Their geography, climate and size make some states far more disaster-prone than others. Figures current as of the end of May 2014 and going back more than 60 years show presidents have declared nearly 2,000 major disasters in the 50 states and the District of Columbia. But the top 10 states have been responsible for nearly a third of that total. See if you live in one of the riskiest states — and if you do, you may want to review your insurance policies.
The Show-Me State has been shown disastrous weather in every month on the calendar: severe snow and ice storms in winter, tornadoes during the spring, summer and fall, and flooding at virtually any time.
Kentucky’s disaster roster has included landslides, mudslides and rockslides, as well as flooding and tornadoes. Major disaster declarations have stemmed from a wide range of calamities, such as: remnants of Hurricane Ike that ripped up the state in 2008; a record snowfall in late 2004; and chemical explosions in the Louisville sewers in 1981.
Arkansas has been thrashed by heavy rain, snow, ice, tornadoes and flooding over the years and has even taken poundings from tropical storm systems, though it’s not a coastal state. In 2008, storms and tornadoes associated with Hurricane Gustav littered streets with debris, damaged buildings, roads and bridges, and knocked out electric cooperatives.
This Gulf Coast state has been battered by hurricanes, including Isaac in 2012, Gustav in 2008, Katrina and Dennis in 2005 and Ivan in 2004. But tornadoes in April 2011 rivaled the hurricanes for destructive power, lashing the state with winds that exceeded 210 mph and leaving about 250 people dead and an estimated $1.5 billion in damage.
Louisiana won’t soon forget Hurricane Katrina, the now-legendary 2005 storm that government officials say killed nearly 1,000 residents and caused an estimated $80 billion in damage. Numerous hurricanes have ravaged the Gulf state, including 1969’s Camille, a Category 5 storm that came ashore with 190 mph winds. By comparison, Katrina was “only” a Category 3.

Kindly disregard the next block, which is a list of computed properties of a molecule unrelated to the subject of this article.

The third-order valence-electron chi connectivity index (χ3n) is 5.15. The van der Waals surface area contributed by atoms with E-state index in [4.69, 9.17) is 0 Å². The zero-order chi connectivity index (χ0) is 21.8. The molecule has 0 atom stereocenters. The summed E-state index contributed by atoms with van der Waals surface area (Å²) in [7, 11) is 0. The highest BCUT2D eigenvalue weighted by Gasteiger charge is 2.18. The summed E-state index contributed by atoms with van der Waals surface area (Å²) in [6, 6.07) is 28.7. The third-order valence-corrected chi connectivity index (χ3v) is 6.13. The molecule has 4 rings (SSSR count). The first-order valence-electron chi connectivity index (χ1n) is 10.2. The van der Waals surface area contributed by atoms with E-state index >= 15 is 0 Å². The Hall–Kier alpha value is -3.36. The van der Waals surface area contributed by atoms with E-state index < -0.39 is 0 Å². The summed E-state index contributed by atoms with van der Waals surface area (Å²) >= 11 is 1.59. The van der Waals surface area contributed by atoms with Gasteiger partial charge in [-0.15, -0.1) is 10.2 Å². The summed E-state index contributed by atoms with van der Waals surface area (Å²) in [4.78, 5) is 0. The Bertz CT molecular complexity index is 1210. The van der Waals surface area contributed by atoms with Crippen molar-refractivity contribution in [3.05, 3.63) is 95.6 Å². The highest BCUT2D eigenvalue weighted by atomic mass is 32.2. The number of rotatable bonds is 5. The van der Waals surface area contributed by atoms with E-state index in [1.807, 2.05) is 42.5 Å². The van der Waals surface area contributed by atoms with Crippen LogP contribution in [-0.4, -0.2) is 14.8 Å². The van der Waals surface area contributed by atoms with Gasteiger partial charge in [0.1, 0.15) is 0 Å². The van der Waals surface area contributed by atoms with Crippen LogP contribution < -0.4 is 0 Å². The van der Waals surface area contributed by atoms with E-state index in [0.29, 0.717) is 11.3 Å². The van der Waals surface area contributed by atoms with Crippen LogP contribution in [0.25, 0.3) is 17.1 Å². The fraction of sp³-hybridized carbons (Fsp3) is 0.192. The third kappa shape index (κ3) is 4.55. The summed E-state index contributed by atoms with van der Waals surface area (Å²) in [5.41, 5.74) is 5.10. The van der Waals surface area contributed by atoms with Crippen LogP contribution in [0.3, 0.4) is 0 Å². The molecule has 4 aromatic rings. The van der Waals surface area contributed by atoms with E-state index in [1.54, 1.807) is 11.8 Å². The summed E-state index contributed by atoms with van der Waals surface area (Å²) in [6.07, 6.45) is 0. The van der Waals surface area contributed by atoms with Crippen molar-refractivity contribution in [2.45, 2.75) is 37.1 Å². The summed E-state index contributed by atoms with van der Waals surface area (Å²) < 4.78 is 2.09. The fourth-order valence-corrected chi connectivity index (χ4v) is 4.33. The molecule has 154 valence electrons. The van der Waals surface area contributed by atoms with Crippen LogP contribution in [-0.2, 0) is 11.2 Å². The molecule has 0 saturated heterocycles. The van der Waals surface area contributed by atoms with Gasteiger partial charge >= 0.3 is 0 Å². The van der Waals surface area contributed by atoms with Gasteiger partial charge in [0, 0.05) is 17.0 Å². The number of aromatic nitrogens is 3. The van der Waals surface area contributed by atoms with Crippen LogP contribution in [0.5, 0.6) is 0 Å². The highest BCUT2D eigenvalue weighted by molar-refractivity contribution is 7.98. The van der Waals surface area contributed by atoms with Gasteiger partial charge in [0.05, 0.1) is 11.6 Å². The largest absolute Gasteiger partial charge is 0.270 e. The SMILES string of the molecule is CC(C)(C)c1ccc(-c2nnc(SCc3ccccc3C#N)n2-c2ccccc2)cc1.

Florida has been roughed up by dozens of tropical storm systems since the 1950s, none worse than Hurricane Andrew in 1992. The Category 5 hurricane with gusts over 200 mph held the title as the most expensive natural disaster in U.S. history until Hurricane Katrina in 2005. Severe freezes have been disastrous for Florida farmers on multiple occasions.
Across its empire that stretches from the Great Lakes to the Atlantic, New York has been punished by everything from blizzards to tropical storms. In 2012, Superstorm Sandy killed nearly 50 people in the state and caused more than $40 billion in damage. New York also received disaster declarations for the Sept. 11, 2001, terrorist attacks that destroyed the World Trade Center and for the earlier bombing in the complex’s garage.
The monster tornado that blasted through the Oklahoma City suburbs in May 2013 is only the latest devastating storm to hit a state that has recorded an average of more than 55 twisters per year since 1950. The worst in recent history struck near Oklahoma City in May 1999 with winds over 300 mph and killed 36 people. Other disaster declarations have involved severe winter storms, wildfires, floods and the 1995 terrorist bombing that killed 168 people at the Oklahoma City federal building.
California has weathered wildfires, landslides, flooding, winter storms, severe freezes and tsunami waves. But earthquakes are the disaster perhaps most closely associated with the nation’s most populous state. The worst quakes in recent years have included a magnitude 6.9 quake near San Francisco in 1989 that killed 63 and a magnitude 6.7 quake in Southern California in 1994 that killed 61.
At least one major disaster is declared during nearly every calendar year in Texas, the second-largest U.S. state by area (after Alaska). The Lone Star State has dealt with tornadoes, floods, wildfires and fairly frequent coastal hurricanes. A recent disaster declaration not related to weather involved an April 2013 fertilizer plant explosion that killed 15 people.